A5: Martin McGuinness issues an ultimatum over road project
The deputy first minister has said he will not agree a programme for government after the assembly election if work on the A5 road does not start in 2016.
Martin McGuinness said he is confident that the project between Londonderry and Aughnacloy will "definitely happen".
The Irish Minister for Foreign Affairs, Charlie Flanagan, said on Tuesday he welcomed the Irish government's commitment to a renewed focus on the A5.
The cross-border project, which would lessen journey times by up to 20 minutes, stalled in 2013 due to a ruling by the High Court.
The story of the A5 so far:
- The preferred route for the A5 was announced in 2009
- An inquiry was ordered in May 2011 into the environmental impact of the scheme
- The Irish government reduced its funding for the project from £400m to £42m in November 2011
- A public inquiry into the road was found in favour of the scheme going ahead in July 2012
- The project stalled again in 2013 due to a ruling by the High Court.
- The Irish government said in 2014 it would review its decision to withdraw funding
The total cost of the 55-mile upgrade - which would create a key cross-border business route linking Dublin to the north west - was to be £850m.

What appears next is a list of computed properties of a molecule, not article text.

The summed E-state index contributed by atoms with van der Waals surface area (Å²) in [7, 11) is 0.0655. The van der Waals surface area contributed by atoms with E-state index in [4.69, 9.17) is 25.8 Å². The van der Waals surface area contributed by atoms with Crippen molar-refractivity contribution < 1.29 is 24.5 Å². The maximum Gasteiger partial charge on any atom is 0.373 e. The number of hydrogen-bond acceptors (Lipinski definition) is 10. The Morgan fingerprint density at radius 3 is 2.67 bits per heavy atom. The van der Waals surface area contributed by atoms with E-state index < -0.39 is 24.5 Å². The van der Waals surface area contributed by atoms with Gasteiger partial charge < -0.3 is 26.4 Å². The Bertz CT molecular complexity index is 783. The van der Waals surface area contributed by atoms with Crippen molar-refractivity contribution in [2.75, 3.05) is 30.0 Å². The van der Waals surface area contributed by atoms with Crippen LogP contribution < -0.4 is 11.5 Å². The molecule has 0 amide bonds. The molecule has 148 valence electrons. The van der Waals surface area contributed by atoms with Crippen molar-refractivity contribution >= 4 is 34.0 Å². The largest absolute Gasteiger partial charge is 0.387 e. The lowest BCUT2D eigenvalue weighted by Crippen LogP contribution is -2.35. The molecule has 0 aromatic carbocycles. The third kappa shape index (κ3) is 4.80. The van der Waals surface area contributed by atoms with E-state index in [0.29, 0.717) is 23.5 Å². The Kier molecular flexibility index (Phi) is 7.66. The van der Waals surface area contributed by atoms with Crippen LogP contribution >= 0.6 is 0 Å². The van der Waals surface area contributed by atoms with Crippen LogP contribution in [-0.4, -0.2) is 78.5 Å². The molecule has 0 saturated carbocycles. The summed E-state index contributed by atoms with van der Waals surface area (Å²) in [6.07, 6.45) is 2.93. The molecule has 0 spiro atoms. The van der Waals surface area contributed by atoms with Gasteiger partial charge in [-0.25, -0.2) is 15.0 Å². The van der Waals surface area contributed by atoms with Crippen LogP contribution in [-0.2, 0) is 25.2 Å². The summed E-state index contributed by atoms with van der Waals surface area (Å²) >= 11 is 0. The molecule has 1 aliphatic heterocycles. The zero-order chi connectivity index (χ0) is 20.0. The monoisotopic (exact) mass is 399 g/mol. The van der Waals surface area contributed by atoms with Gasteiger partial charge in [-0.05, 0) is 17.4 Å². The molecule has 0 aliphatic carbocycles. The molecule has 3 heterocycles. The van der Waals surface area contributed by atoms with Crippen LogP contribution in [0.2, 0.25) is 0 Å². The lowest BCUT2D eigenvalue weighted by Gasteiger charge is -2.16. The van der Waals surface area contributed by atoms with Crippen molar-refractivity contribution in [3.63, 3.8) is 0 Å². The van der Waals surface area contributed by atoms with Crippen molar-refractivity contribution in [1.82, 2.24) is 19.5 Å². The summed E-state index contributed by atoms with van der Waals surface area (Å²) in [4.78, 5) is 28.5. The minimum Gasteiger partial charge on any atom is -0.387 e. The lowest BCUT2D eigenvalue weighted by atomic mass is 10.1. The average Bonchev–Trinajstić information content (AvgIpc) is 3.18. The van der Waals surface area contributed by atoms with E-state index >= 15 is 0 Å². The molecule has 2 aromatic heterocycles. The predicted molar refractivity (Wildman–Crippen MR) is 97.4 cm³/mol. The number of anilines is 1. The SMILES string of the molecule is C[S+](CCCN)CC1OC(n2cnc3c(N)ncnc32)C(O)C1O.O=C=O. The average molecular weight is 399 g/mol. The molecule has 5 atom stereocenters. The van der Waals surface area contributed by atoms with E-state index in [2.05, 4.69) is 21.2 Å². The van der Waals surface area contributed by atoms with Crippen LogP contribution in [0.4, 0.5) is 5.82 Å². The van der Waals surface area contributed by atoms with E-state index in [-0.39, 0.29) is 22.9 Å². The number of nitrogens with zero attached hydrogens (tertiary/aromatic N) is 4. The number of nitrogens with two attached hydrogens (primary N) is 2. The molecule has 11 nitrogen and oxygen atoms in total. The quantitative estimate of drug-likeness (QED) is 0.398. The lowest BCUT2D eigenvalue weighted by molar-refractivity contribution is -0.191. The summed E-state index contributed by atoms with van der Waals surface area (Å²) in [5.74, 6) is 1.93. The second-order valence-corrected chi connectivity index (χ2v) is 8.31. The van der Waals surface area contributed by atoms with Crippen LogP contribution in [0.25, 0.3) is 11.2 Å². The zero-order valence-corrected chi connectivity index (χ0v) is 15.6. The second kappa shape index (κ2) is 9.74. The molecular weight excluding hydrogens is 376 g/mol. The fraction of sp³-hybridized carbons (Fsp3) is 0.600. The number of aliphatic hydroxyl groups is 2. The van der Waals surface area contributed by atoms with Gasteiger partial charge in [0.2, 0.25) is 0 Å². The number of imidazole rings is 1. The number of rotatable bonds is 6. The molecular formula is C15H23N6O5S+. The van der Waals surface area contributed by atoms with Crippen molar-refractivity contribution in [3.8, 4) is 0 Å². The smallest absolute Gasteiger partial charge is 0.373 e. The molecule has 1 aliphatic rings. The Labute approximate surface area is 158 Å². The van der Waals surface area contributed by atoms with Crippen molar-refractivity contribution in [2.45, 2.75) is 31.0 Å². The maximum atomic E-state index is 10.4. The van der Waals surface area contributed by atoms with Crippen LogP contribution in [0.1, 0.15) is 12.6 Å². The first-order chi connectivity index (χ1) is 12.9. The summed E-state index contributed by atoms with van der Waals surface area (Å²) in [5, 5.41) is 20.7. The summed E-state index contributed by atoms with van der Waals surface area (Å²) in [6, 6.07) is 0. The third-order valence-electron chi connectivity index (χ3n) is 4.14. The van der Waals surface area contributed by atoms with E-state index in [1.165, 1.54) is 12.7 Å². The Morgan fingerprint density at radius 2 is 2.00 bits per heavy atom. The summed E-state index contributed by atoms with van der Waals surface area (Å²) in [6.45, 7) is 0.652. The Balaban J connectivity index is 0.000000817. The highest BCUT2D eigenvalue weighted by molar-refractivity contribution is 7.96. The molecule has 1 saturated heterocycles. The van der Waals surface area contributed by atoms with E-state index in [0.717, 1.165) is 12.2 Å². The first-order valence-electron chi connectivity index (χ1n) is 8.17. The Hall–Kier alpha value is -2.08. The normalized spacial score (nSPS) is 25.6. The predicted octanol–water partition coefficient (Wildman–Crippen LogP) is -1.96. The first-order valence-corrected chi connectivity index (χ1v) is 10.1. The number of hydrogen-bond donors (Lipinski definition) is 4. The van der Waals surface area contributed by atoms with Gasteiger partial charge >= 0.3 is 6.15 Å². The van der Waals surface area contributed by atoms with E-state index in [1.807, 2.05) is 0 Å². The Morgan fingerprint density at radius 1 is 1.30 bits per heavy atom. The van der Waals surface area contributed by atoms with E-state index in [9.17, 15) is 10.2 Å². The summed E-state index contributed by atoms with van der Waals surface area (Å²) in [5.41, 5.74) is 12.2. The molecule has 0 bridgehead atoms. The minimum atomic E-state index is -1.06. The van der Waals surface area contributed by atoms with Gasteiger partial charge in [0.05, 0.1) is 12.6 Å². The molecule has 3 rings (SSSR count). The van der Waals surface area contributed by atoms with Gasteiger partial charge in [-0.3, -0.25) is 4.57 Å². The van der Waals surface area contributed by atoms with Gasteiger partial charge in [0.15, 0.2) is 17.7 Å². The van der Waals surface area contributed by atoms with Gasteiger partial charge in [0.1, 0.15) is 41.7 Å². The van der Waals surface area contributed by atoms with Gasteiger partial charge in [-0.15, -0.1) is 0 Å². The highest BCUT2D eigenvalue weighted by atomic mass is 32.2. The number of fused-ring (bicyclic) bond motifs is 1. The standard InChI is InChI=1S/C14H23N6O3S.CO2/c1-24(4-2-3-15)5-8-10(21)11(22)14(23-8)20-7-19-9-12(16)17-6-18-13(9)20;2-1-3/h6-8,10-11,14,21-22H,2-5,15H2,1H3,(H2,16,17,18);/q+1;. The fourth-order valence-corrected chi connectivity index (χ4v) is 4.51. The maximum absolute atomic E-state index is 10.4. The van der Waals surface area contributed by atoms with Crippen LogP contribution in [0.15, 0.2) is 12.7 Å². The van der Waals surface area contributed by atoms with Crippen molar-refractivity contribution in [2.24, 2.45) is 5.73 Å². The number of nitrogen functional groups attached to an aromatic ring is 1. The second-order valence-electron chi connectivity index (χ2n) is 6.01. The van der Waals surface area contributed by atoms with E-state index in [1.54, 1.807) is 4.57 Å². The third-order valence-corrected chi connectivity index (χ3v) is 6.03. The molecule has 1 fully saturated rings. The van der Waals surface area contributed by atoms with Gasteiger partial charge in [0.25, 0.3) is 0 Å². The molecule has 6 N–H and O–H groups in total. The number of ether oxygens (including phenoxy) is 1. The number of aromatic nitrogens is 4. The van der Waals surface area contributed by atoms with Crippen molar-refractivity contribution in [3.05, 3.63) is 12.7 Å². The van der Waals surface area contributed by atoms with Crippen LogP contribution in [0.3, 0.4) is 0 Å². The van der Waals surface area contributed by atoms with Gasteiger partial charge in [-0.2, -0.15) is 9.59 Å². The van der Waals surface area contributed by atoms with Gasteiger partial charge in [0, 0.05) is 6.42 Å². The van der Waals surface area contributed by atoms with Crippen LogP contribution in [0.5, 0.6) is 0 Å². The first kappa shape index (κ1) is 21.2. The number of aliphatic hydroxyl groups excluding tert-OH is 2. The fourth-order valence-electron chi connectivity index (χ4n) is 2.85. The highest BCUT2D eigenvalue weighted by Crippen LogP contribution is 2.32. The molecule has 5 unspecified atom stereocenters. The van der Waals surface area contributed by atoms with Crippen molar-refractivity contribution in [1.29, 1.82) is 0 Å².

At a Sinn Féin public meeting, held in Derry on Wednesday night, Mr McGuinness said he "spoke to Peter Robinson and he is also committed".
"I have nailed my colours to the mast on the project.
"If the project doesn't go ahead in the aftermath of the next assembly elections, which is only a few months away, we will will not be agreeing a programme for government.
"I would have every expectation that work on the A5 will start in just over a year from now.
"Those people who say that the A5 is dead in the water are going to get a big surprise."
Mr McGuinness was broadly positive about the current political talks at Stormont but critical of the government.
He emphasised that if agreement is not reached in the next couple of weeks "there will be no future for the executive".
During his speech he also condemned the murders of Jock Davison and Kevin McGuigan, describing those responsible as "criminals".
He added that during recent trouble in North Belfast some unionist ministers were "hopping like penguins as they stood beside the UVF fermenting trouble on the streets".
Mr McGuinness said there were individuals within the PSNI that would never accept him or Sinn Féin in power.